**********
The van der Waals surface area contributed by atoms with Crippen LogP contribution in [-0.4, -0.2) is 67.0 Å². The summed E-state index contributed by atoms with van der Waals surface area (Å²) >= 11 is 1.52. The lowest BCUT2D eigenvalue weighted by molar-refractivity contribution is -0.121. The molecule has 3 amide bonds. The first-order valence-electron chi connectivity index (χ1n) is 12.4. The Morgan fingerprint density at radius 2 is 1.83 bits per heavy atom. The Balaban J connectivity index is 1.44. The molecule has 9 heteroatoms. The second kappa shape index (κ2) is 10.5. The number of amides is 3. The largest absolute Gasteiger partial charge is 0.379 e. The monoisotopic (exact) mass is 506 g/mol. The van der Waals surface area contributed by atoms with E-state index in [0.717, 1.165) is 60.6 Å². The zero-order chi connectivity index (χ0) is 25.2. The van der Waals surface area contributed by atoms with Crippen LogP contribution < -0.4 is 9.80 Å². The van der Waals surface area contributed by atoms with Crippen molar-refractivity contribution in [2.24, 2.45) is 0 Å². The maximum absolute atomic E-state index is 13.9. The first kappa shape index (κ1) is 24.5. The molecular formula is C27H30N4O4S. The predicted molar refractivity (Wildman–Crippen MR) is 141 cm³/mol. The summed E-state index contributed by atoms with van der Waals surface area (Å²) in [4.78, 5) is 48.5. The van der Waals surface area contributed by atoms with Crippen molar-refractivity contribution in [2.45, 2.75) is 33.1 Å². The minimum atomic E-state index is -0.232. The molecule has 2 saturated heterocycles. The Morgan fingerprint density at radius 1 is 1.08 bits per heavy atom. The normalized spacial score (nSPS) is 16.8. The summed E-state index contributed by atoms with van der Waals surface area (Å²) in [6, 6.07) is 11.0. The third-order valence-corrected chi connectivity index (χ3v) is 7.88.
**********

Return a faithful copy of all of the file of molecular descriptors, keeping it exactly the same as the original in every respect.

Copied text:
The van der Waals surface area contributed by atoms with Crippen LogP contribution in [-0.4, -0.2) is 67.0 Å². The summed E-state index contributed by atoms with van der Waals surface area (Å²) >= 11 is 1.52. The lowest BCUT2D eigenvalue weighted by molar-refractivity contribution is -0.121. The molecule has 3 amide bonds. The first-order valence-electron chi connectivity index (χ1n) is 12.4. The Morgan fingerprint density at radius 2 is 1.83 bits per heavy atom. The Balaban J connectivity index is 1.44. The molecule has 9 heteroatoms. The second kappa shape index (κ2) is 10.5. The number of amides is 3. The largest absolute Gasteiger partial charge is 0.379 e. The monoisotopic (exact) mass is 506 g/mol. The van der Waals surface area contributed by atoms with E-state index in [0.717, 1.165) is 60.6 Å². The zero-order chi connectivity index (χ0) is 25.2. The van der Waals surface area contributed by atoms with Crippen LogP contribution < -0.4 is 9.80 Å². The van der Waals surface area contributed by atoms with Crippen molar-refractivity contribution in [2.24, 2.45) is 0 Å². The maximum absolute atomic E-state index is 13.9. The first kappa shape index (κ1) is 24.5. The molecular formula is C27H30N4O4S. The predicted molar refractivity (Wildman–Crippen MR) is 141 cm³/mol. The summed E-state index contributed by atoms with van der Waals surface area (Å²) in [4.78, 5) is 48.5. The van der Waals surface area contributed by atoms with Crippen molar-refractivity contribution in [2.45, 2.75) is 33.1 Å². The minimum atomic E-state index is -0.232. The molecule has 2 saturated heterocycles. The Morgan fingerprint density at radius 1 is 1.08 bits per heavy atom. The normalized spacial score (nSPS) is 16.8. The summed E-state index contributed by atoms with van der Waals surface area (Å²) in [6, 6.07) is 11.0. The third-order valence-corrected chi connectivity index (χ3v) is 7.88.